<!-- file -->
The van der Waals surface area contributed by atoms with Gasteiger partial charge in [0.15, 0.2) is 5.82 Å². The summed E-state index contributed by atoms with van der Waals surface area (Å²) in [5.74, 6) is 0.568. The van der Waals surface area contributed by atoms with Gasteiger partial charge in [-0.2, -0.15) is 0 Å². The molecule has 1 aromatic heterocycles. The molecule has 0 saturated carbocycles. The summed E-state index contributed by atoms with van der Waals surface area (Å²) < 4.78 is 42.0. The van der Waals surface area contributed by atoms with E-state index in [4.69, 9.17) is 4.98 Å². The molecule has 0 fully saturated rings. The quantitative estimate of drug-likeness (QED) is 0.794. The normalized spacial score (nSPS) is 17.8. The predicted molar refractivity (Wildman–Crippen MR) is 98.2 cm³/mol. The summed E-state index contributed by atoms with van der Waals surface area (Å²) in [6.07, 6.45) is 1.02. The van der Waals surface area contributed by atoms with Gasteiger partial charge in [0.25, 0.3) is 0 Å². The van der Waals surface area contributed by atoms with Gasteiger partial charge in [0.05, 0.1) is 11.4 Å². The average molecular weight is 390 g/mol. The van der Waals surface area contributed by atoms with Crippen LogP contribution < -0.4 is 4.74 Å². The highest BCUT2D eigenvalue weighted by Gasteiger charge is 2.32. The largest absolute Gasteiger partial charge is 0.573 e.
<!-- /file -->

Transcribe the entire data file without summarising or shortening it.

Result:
The van der Waals surface area contributed by atoms with Gasteiger partial charge in [0.15, 0.2) is 5.82 Å². The summed E-state index contributed by atoms with van der Waals surface area (Å²) in [5.74, 6) is 0.568. The van der Waals surface area contributed by atoms with Gasteiger partial charge in [-0.2, -0.15) is 0 Å². The molecule has 1 aromatic heterocycles. The molecule has 0 saturated carbocycles. The summed E-state index contributed by atoms with van der Waals surface area (Å²) < 4.78 is 42.0. The van der Waals surface area contributed by atoms with E-state index in [4.69, 9.17) is 4.98 Å². The molecule has 0 fully saturated rings. The quantitative estimate of drug-likeness (QED) is 0.794. The normalized spacial score (nSPS) is 17.8. The predicted molar refractivity (Wildman–Crippen MR) is 98.2 cm³/mol. The summed E-state index contributed by atoms with van der Waals surface area (Å²) in [6.07, 6.45) is 1.02. The van der Waals surface area contributed by atoms with Gasteiger partial charge in [0.25, 0.3) is 0 Å². The van der Waals surface area contributed by atoms with Gasteiger partial charge in [0.05, 0.1) is 11.4 Å². The average molecular weight is 390 g/mol. The van der Waals surface area contributed by atoms with Crippen LogP contribution < -0.4 is 4.74 Å². The highest BCUT2D eigenvalue weighted by Gasteiger charge is 2.32. The largest absolute Gasteiger partial charge is 0.573 e.